|Ismayil, Ahmet -|
|Spangler, Edward -|
|Ingram, Donald -|
|Talan, Mark -|
Submitted to: PLoS One
Publication Type: Peer Reviewed Journal
Publication Acceptance Date: November 6, 2009
Publication Date: November 18, 2009
Citation: Ismayil, A., Spangler, E., Shukitt Hale, B., Joseph, J.A., Ingram, D., Talan, M. 2009. Survival and cardioprotective benefits of long-term blueberry enriched diet in dilated cardiomyopathy following myocardial infarction in rats. PLoS One. 4(11):e7975. Interpretive Summary: Chronic heart failure (CHF) is a serious problem in the US and other developed countries and treatment costs are very expensive. This factor, along with factors involving personal suffering and disability has necessitated a great deal of research to find methods to prevent or reduce the negative effects of CHF. In a previous study we reported that a blueberry (BB) enriched diet may have beneficial effects in a rodent model that produces a myocardial infarction (“heart attack”). In that study an artery that provides blood supply to heart muscle was blocked experimentally in animals that had received 8 weeks of a control diet or a diet supplemented with 2% blueberry extract. The results indicated that the blueberry supplemented group showed reduced damage (cell death and inflammation) to the heart muscle and reduced mortality as compared to the unsupplemented group. In the present study we wanted to determine if a BB supplemented diet would reduce the course of CHF (damage to the heart muscle and mortality) during the first year after the induction of “heart attack” in this rodent model. Two weeks after coronary artery blocking to induce a heart attack (myocardial infarction, MI), rats were divided into two groups of similar average MI size and then12-mo dietary regimens were initiated as follows: free feeding regular diet (control, n=27) or 2% blueberry supplement (BB, n=27). These dietary groups were compared to each other and to sham group (SH). Mortality over the 12 mo was reduced by 22% in BB supplemented group as compared with control (p<0.01). In the course of developing CHF, BB supplementation had no effect on the body weight, heart rate or blood pressure. Results showed significant attenuation of several parameters of heart muscle function in the BB-supplemented group as compared to controls. In fact, BB supplementation seemed to arrest the MI expansion. This is an exciting finding and is the first experimental evidence that a BB-enriched diet may have positive effects on the course of CHF and suggests that clinical evaluations of BB supplementation in a clinical setting should be undertaken.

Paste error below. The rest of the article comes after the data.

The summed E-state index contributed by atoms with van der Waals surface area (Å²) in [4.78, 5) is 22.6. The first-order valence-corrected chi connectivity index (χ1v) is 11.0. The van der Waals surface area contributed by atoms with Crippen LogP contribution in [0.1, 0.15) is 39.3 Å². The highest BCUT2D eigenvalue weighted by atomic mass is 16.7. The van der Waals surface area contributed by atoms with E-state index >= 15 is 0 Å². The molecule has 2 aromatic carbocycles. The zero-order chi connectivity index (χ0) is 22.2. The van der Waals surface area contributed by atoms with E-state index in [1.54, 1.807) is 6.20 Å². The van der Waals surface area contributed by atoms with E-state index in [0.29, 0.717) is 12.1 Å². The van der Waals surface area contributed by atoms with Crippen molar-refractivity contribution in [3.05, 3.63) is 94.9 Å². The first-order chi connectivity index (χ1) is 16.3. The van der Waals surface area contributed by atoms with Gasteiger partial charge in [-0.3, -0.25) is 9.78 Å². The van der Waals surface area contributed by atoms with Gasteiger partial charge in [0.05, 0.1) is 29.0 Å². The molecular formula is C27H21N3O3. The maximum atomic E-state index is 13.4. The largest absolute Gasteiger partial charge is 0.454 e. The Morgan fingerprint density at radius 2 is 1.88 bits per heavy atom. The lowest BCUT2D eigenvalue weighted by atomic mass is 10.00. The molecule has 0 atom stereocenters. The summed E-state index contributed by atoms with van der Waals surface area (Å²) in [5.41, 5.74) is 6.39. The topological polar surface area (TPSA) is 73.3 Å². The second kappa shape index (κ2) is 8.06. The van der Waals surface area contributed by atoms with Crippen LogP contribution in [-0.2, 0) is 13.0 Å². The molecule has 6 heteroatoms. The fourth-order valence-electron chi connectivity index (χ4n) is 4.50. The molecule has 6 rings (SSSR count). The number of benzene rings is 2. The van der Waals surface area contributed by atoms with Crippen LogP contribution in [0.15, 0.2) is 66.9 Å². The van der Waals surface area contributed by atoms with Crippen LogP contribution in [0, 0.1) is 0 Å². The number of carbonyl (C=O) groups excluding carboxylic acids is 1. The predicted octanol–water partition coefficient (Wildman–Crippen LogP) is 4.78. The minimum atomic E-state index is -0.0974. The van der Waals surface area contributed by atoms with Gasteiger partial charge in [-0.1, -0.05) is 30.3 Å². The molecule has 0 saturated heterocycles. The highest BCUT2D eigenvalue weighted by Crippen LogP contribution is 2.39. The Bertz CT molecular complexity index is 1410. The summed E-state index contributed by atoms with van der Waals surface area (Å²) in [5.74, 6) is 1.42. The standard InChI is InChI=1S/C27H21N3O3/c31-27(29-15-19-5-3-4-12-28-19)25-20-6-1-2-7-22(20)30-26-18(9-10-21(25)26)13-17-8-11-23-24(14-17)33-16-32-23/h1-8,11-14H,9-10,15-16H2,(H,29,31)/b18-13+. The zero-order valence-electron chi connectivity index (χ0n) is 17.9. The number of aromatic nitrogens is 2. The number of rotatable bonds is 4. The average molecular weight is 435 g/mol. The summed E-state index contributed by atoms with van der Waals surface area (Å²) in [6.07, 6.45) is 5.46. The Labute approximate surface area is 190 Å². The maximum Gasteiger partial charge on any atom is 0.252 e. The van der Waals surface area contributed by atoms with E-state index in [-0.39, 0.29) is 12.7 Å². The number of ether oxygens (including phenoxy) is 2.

Technical Abstract: Background: Despite remarkable progress in treatment of chronic heart failure (CHF) over the last two decades, mortality, personal suffering and cost remain staggering. And effective interventions are still a challenge. Previously we reported that a blueberry-enriched diet (BD) attenuated necroapoptosis and inflammation in periinfarct area in a rat model of myocardial infarction (MI). Objectives: To test the hypothesis that BD will attenuate the course of CHF, including mortality and cardiac remodeling during the first year after induction of MI in rats. Method and results: Two weeks after coronary artery ligation, rats were divided into two groups of similar average MI size, measured by echocardiography, and then12-mo dietary regimens were initiated as follows: ad libitum regular diet (control, CD, n=27) and isocaloric food with 2% blueberry supplement (BD, n=27) also available ad libitum. These dietary groups were compared to each other and to sham group (SH). Mortality over the 12 mo was reduced by 22% in BD compared with CD (p<0.01). In the course of developing CHF, BD had no effect on the body weight, heart rate or blood pressure. Bi-monthly Echo revealed significant attenuation of the LV chamber remodeling, LV posterior wall thinning, and MI expansion in BD compared with CD. In fact, BD arrested the MI expansion. Conclusion: This is the first experimental evidence that a blueberry-enriched diet has positive effects on the course of CHF and thus warrants consideration for clinical evaluation.